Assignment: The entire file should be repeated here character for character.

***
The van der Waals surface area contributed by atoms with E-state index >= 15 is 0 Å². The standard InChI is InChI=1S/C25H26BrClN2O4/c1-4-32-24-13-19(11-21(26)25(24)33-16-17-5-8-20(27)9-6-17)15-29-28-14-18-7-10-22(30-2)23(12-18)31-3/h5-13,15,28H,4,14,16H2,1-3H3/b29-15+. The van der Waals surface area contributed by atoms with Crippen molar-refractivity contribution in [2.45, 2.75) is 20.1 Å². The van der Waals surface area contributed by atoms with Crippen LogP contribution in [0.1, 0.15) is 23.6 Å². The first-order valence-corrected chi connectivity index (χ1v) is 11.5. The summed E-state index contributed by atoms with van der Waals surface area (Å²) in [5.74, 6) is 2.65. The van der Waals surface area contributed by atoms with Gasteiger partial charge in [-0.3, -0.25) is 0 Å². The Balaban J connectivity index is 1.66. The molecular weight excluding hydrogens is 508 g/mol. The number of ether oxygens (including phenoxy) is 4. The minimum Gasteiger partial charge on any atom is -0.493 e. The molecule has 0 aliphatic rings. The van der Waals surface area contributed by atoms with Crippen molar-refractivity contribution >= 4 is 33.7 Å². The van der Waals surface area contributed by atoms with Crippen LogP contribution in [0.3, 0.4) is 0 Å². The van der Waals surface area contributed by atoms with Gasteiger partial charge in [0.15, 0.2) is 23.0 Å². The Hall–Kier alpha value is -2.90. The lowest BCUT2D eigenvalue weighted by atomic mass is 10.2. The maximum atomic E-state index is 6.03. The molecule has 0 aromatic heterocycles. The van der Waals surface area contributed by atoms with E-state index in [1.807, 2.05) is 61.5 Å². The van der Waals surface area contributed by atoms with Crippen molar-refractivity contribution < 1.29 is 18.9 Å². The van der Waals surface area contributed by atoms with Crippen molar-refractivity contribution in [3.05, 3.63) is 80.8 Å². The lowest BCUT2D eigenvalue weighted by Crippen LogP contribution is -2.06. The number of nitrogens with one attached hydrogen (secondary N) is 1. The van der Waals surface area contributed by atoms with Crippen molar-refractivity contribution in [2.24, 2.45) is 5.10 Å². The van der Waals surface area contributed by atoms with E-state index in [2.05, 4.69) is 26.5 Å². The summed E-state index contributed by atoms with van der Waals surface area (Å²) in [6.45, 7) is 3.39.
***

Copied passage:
The van der Waals surface area contributed by atoms with E-state index >= 15 is 0 Å². The standard InChI is InChI=1S/C25H26BrClN2O4/c1-4-32-24-13-19(11-21(26)25(24)33-16-17-5-8-20(27)9-6-17)15-29-28-14-18-7-10-22(30-2)23(12-18)31-3/h5-13,15,28H,4,14,16H2,1-3H3/b29-15+. The van der Waals surface area contributed by atoms with Crippen molar-refractivity contribution in [2.45, 2.75) is 20.1 Å². The van der Waals surface area contributed by atoms with Crippen LogP contribution in [0.1, 0.15) is 23.6 Å². The first-order valence-corrected chi connectivity index (χ1v) is 11.5. The summed E-state index contributed by atoms with van der Waals surface area (Å²) in [5.74, 6) is 2.65. The van der Waals surface area contributed by atoms with Gasteiger partial charge in [-0.3, -0.25) is 0 Å². The Balaban J connectivity index is 1.66. The molecular weight excluding hydrogens is 508 g/mol. The number of ether oxygens (including phenoxy) is 4. The minimum Gasteiger partial charge on any atom is -0.493 e. The molecule has 0 aliphatic rings. The van der Waals surface area contributed by atoms with Crippen molar-refractivity contribution >= 4 is 33.7 Å². The van der Waals surface area contributed by atoms with Crippen LogP contribution in [0.3, 0.4) is 0 Å². The van der Waals surface area contributed by atoms with Gasteiger partial charge in [0.15, 0.2) is 23.0 Å². The Hall–Kier alpha value is -2.90. The lowest BCUT2D eigenvalue weighted by atomic mass is 10.2. The maximum atomic E-state index is 6.03. The molecule has 0 aromatic heterocycles. The van der Waals surface area contributed by atoms with E-state index in [1.807, 2.05) is 61.5 Å². The van der Waals surface area contributed by atoms with Crippen molar-refractivity contribution < 1.29 is 18.9 Å². The van der Waals surface area contributed by atoms with Crippen molar-refractivity contribution in [3.05, 3.63) is 80.8 Å². The lowest BCUT2D eigenvalue weighted by Crippen LogP contribution is -2.06. The number of nitrogens with one attached hydrogen (secondary N) is 1. The van der Waals surface area contributed by atoms with Crippen molar-refractivity contribution in [2.24, 2.45) is 5.10 Å². The van der Waals surface area contributed by atoms with E-state index in [2.05, 4.69) is 26.5 Å². The summed E-state index contributed by atoms with van der Waals surface area (Å²) in [6.45, 7) is 3.39.